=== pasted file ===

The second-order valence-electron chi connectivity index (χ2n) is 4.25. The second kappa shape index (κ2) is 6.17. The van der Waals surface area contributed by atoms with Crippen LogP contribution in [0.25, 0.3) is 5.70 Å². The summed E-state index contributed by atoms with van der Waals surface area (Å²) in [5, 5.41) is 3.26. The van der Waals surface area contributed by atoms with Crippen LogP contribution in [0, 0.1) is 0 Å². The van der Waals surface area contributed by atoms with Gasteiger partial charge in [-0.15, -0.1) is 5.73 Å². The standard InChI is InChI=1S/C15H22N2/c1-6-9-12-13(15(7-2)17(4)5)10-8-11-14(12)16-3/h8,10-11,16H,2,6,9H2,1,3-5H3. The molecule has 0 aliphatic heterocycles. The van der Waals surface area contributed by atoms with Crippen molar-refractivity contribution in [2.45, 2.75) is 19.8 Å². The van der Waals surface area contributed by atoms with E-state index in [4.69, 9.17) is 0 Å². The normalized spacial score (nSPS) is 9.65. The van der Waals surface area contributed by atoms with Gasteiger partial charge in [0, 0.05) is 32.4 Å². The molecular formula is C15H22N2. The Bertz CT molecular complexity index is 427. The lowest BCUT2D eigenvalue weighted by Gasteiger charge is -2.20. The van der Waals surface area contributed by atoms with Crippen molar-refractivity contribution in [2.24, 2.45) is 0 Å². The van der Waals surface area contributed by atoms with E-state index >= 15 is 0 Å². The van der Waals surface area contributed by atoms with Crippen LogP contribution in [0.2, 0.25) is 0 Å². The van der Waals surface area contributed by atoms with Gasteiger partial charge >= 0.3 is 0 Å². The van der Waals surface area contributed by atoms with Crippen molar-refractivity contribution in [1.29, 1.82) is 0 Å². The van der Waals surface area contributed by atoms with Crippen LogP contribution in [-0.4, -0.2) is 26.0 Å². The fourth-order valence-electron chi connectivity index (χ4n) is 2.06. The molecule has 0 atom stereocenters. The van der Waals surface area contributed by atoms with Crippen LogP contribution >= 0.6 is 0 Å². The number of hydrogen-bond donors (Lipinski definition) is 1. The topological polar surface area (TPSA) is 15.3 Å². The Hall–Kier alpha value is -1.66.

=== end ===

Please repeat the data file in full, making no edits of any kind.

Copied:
The second-order valence-electron chi connectivity index (χ2n) is 4.25. The second kappa shape index (κ2) is 6.17. The van der Waals surface area contributed by atoms with Crippen LogP contribution in [0.25, 0.3) is 5.70 Å². The summed E-state index contributed by atoms with van der Waals surface area (Å²) in [5, 5.41) is 3.26. The van der Waals surface area contributed by atoms with Crippen LogP contribution in [0, 0.1) is 0 Å². The van der Waals surface area contributed by atoms with Gasteiger partial charge in [-0.15, -0.1) is 5.73 Å². The standard InChI is InChI=1S/C15H22N2/c1-6-9-12-13(15(7-2)17(4)5)10-8-11-14(12)16-3/h8,10-11,16H,2,6,9H2,1,3-5H3. The molecule has 0 aliphatic heterocycles. The van der Waals surface area contributed by atoms with Crippen molar-refractivity contribution in [2.45, 2.75) is 19.8 Å². The van der Waals surface area contributed by atoms with E-state index in [4.69, 9.17) is 0 Å². The normalized spacial score (nSPS) is 9.65. The van der Waals surface area contributed by atoms with Gasteiger partial charge in [0, 0.05) is 32.4 Å². The molecular formula is C15H22N2. The Bertz CT molecular complexity index is 427. The lowest BCUT2D eigenvalue weighted by Gasteiger charge is -2.20. The van der Waals surface area contributed by atoms with Crippen molar-refractivity contribution in [2.24, 2.45) is 0 Å². The van der Waals surface area contributed by atoms with E-state index >= 15 is 0 Å². The van der Waals surface area contributed by atoms with Crippen LogP contribution in [0.2, 0.25) is 0 Å². The van der Waals surface area contributed by atoms with Gasteiger partial charge >= 0.3 is 0 Å². The van der Waals surface area contributed by atoms with Crippen molar-refractivity contribution in [1.29, 1.82) is 0 Å². The van der Waals surface area contributed by atoms with Crippen LogP contribution in [-0.4, -0.2) is 26.0 Å². The fourth-order valence-electron chi connectivity index (χ4n) is 2.06. The molecule has 0 atom stereocenters. The van der Waals surface area contributed by atoms with Crippen LogP contribution >= 0.6 is 0 Å². The number of hydrogen-bond donors (Lipinski definition) is 1. The topological polar surface area (TPSA) is 15.3 Å². The Hall–Kier alpha value is -1.66.